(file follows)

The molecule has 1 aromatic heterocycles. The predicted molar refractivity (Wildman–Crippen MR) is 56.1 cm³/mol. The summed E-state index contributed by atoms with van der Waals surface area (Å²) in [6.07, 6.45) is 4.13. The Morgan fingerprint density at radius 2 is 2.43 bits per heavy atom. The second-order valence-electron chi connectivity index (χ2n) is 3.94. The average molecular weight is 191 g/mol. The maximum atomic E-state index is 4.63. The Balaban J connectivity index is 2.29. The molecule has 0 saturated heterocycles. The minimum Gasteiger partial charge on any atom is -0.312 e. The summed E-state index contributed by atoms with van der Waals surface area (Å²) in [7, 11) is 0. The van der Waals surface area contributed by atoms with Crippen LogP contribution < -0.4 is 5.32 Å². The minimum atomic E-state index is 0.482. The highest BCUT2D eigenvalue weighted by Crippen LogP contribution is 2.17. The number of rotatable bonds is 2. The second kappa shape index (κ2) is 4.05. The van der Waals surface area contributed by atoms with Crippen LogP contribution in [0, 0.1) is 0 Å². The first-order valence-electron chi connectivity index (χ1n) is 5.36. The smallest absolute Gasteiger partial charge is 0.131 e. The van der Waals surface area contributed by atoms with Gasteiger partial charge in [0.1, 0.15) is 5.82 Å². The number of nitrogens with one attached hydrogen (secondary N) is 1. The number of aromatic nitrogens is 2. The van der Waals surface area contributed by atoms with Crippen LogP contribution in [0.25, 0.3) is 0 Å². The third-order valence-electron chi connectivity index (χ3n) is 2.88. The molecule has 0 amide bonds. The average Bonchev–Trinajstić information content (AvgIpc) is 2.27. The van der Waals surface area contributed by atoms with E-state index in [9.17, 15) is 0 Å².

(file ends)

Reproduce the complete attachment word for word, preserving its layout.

The molecule has 1 aromatic heterocycles. The predicted molar refractivity (Wildman–Crippen MR) is 56.1 cm³/mol. The summed E-state index contributed by atoms with van der Waals surface area (Å²) in [6.07, 6.45) is 4.13. The Morgan fingerprint density at radius 2 is 2.43 bits per heavy atom. The second-order valence-electron chi connectivity index (χ2n) is 3.94. The average molecular weight is 191 g/mol. The maximum atomic E-state index is 4.63. The Balaban J connectivity index is 2.29. The molecule has 0 saturated heterocycles. The minimum Gasteiger partial charge on any atom is -0.312 e. The summed E-state index contributed by atoms with van der Waals surface area (Å²) in [7, 11) is 0. The van der Waals surface area contributed by atoms with Crippen LogP contribution < -0.4 is 5.32 Å². The minimum atomic E-state index is 0.482. The highest BCUT2D eigenvalue weighted by Crippen LogP contribution is 2.17. The number of rotatable bonds is 2. The second kappa shape index (κ2) is 4.05. The van der Waals surface area contributed by atoms with Crippen LogP contribution in [0, 0.1) is 0 Å². The first-order valence-electron chi connectivity index (χ1n) is 5.36. The smallest absolute Gasteiger partial charge is 0.131 e. The van der Waals surface area contributed by atoms with Gasteiger partial charge in [0.1, 0.15) is 5.82 Å². The number of nitrogens with one attached hydrogen (secondary N) is 1. The number of aromatic nitrogens is 2. The van der Waals surface area contributed by atoms with Crippen LogP contribution in [0.25, 0.3) is 0 Å². The third-order valence-electron chi connectivity index (χ3n) is 2.88. The molecule has 0 amide bonds. The average Bonchev–Trinajstić information content (AvgIpc) is 2.27. The van der Waals surface area contributed by atoms with E-state index in [9.17, 15) is 0 Å².